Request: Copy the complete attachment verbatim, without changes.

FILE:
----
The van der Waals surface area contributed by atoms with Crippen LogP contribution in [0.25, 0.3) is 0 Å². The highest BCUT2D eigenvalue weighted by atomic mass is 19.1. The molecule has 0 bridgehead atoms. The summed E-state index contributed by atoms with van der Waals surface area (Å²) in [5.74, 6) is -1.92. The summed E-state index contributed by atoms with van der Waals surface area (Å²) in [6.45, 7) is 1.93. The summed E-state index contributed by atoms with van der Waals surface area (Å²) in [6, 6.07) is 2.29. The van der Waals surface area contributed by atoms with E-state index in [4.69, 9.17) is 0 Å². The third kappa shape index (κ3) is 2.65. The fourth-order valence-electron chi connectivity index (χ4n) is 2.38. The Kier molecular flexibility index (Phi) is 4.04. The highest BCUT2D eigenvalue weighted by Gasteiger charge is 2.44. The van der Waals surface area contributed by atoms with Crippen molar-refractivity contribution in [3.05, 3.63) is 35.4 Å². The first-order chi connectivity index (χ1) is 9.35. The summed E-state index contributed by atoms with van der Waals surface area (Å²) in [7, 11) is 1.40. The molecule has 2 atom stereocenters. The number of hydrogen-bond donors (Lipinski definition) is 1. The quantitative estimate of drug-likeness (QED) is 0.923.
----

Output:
The van der Waals surface area contributed by atoms with Crippen LogP contribution in [0.25, 0.3) is 0 Å². The highest BCUT2D eigenvalue weighted by atomic mass is 19.1. The molecule has 0 bridgehead atoms. The summed E-state index contributed by atoms with van der Waals surface area (Å²) in [5.74, 6) is -1.92. The summed E-state index contributed by atoms with van der Waals surface area (Å²) in [6.45, 7) is 1.93. The summed E-state index contributed by atoms with van der Waals surface area (Å²) in [6, 6.07) is 2.29. The van der Waals surface area contributed by atoms with E-state index in [4.69, 9.17) is 0 Å². The third kappa shape index (κ3) is 2.65. The fourth-order valence-electron chi connectivity index (χ4n) is 2.38. The Kier molecular flexibility index (Phi) is 4.04. The highest BCUT2D eigenvalue weighted by Gasteiger charge is 2.44. The van der Waals surface area contributed by atoms with Crippen molar-refractivity contribution in [3.05, 3.63) is 35.4 Å². The first-order chi connectivity index (χ1) is 9.35. The summed E-state index contributed by atoms with van der Waals surface area (Å²) in [7, 11) is 1.40. The molecule has 2 atom stereocenters. The number of hydrogen-bond donors (Lipinski definition) is 1. The quantitative estimate of drug-likeness (QED) is 0.923.